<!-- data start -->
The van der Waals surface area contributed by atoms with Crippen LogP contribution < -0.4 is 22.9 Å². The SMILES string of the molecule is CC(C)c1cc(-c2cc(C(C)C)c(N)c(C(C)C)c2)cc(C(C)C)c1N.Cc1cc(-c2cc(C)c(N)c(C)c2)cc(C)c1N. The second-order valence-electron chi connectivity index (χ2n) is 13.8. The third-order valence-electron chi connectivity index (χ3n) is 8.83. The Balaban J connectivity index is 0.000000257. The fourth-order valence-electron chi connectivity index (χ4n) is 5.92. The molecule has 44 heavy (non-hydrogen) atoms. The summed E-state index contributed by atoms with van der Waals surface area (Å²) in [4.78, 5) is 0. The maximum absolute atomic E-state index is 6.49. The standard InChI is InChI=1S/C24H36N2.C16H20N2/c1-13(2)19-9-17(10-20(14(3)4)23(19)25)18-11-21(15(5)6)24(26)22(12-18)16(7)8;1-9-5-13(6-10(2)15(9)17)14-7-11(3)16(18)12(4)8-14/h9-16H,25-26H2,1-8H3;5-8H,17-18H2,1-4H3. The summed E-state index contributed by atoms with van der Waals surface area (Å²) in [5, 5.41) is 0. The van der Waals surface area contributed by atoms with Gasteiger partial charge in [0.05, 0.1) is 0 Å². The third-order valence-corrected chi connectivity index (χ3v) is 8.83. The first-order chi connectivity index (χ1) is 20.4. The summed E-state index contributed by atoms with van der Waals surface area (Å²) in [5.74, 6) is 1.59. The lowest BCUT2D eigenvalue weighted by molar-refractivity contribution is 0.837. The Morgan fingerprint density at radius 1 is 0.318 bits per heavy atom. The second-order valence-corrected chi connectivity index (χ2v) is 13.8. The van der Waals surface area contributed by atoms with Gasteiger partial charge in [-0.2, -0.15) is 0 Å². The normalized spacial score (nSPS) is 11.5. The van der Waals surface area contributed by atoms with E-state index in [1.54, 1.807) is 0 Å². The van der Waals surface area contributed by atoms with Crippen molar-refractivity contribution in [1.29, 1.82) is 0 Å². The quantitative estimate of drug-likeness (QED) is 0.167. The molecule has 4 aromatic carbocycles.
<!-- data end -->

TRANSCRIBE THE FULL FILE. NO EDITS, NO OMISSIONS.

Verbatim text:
The van der Waals surface area contributed by atoms with Crippen LogP contribution < -0.4 is 22.9 Å². The SMILES string of the molecule is CC(C)c1cc(-c2cc(C(C)C)c(N)c(C(C)C)c2)cc(C(C)C)c1N.Cc1cc(-c2cc(C)c(N)c(C)c2)cc(C)c1N. The second-order valence-electron chi connectivity index (χ2n) is 13.8. The third-order valence-electron chi connectivity index (χ3n) is 8.83. The Balaban J connectivity index is 0.000000257. The fourth-order valence-electron chi connectivity index (χ4n) is 5.92. The molecule has 44 heavy (non-hydrogen) atoms. The summed E-state index contributed by atoms with van der Waals surface area (Å²) in [4.78, 5) is 0. The maximum absolute atomic E-state index is 6.49. The standard InChI is InChI=1S/C24H36N2.C16H20N2/c1-13(2)19-9-17(10-20(14(3)4)23(19)25)18-11-21(15(5)6)24(26)22(12-18)16(7)8;1-9-5-13(6-10(2)15(9)17)14-7-11(3)16(18)12(4)8-14/h9-16H,25-26H2,1-8H3;5-8H,17-18H2,1-4H3. The summed E-state index contributed by atoms with van der Waals surface area (Å²) in [5, 5.41) is 0. The van der Waals surface area contributed by atoms with Gasteiger partial charge in [0.05, 0.1) is 0 Å². The third-order valence-corrected chi connectivity index (χ3v) is 8.83. The first-order chi connectivity index (χ1) is 20.4. The summed E-state index contributed by atoms with van der Waals surface area (Å²) in [5.74, 6) is 1.59. The lowest BCUT2D eigenvalue weighted by molar-refractivity contribution is 0.837. The Morgan fingerprint density at radius 1 is 0.318 bits per heavy atom. The second-order valence-corrected chi connectivity index (χ2v) is 13.8. The van der Waals surface area contributed by atoms with Gasteiger partial charge in [-0.2, -0.15) is 0 Å². The normalized spacial score (nSPS) is 11.5. The van der Waals surface area contributed by atoms with E-state index in [1.54, 1.807) is 0 Å². The van der Waals surface area contributed by atoms with Crippen molar-refractivity contribution in [1.29, 1.82) is 0 Å². The quantitative estimate of drug-likeness (QED) is 0.167. The molecule has 4 aromatic carbocycles.